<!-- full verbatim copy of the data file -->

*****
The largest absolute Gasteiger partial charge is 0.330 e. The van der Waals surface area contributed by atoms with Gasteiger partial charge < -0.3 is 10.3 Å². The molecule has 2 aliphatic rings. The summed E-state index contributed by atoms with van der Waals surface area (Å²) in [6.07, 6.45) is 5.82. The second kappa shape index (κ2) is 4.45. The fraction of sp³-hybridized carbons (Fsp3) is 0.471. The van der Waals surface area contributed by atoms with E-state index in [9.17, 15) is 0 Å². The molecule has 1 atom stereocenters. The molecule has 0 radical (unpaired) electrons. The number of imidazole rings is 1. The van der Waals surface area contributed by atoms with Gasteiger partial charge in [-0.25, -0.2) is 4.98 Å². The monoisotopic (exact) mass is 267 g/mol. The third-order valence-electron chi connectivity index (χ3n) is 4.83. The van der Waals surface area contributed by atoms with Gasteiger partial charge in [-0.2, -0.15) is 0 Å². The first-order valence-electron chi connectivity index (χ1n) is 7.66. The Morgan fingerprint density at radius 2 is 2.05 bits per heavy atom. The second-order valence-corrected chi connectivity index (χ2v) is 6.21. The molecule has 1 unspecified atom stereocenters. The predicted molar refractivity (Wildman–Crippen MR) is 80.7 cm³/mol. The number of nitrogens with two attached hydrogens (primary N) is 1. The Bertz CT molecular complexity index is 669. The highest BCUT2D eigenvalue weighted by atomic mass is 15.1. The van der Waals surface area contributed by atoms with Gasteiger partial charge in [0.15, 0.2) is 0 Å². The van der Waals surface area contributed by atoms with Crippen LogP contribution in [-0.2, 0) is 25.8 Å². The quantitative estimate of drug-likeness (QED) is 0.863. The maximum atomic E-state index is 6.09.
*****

The largest absolute Gasteiger partial charge is 0.330 e. The van der Waals surface area contributed by atoms with Gasteiger partial charge < -0.3 is 10.3 Å². The molecule has 2 aliphatic rings. The summed E-state index contributed by atoms with van der Waals surface area (Å²) in [6.07, 6.45) is 5.82. The second kappa shape index (κ2) is 4.45. The fraction of sp³-hybridized carbons (Fsp3) is 0.471. The van der Waals surface area contributed by atoms with E-state index in [9.17, 15) is 0 Å². The molecule has 1 atom stereocenters. The molecule has 0 radical (unpaired) electrons. The number of imidazole rings is 1. The van der Waals surface area contributed by atoms with Gasteiger partial charge in [-0.25, -0.2) is 4.98 Å². The monoisotopic (exact) mass is 267 g/mol. The third-order valence-electron chi connectivity index (χ3n) is 4.83. The van der Waals surface area contributed by atoms with Gasteiger partial charge in [-0.2, -0.15) is 0 Å². The first-order valence-electron chi connectivity index (χ1n) is 7.66. The Morgan fingerprint density at radius 2 is 2.05 bits per heavy atom. The second-order valence-corrected chi connectivity index (χ2v) is 6.21. The molecule has 1 unspecified atom stereocenters. The predicted molar refractivity (Wildman–Crippen MR) is 80.7 cm³/mol. The number of nitrogens with two attached hydrogens (primary N) is 1. The Bertz CT molecular complexity index is 669. The highest BCUT2D eigenvalue weighted by atomic mass is 15.1. The van der Waals surface area contributed by atoms with Gasteiger partial charge in [0.15, 0.2) is 0 Å². The van der Waals surface area contributed by atoms with Crippen LogP contribution in [-0.2, 0) is 25.8 Å². The quantitative estimate of drug-likeness (QED) is 0.863. The maximum atomic E-state index is 6.09.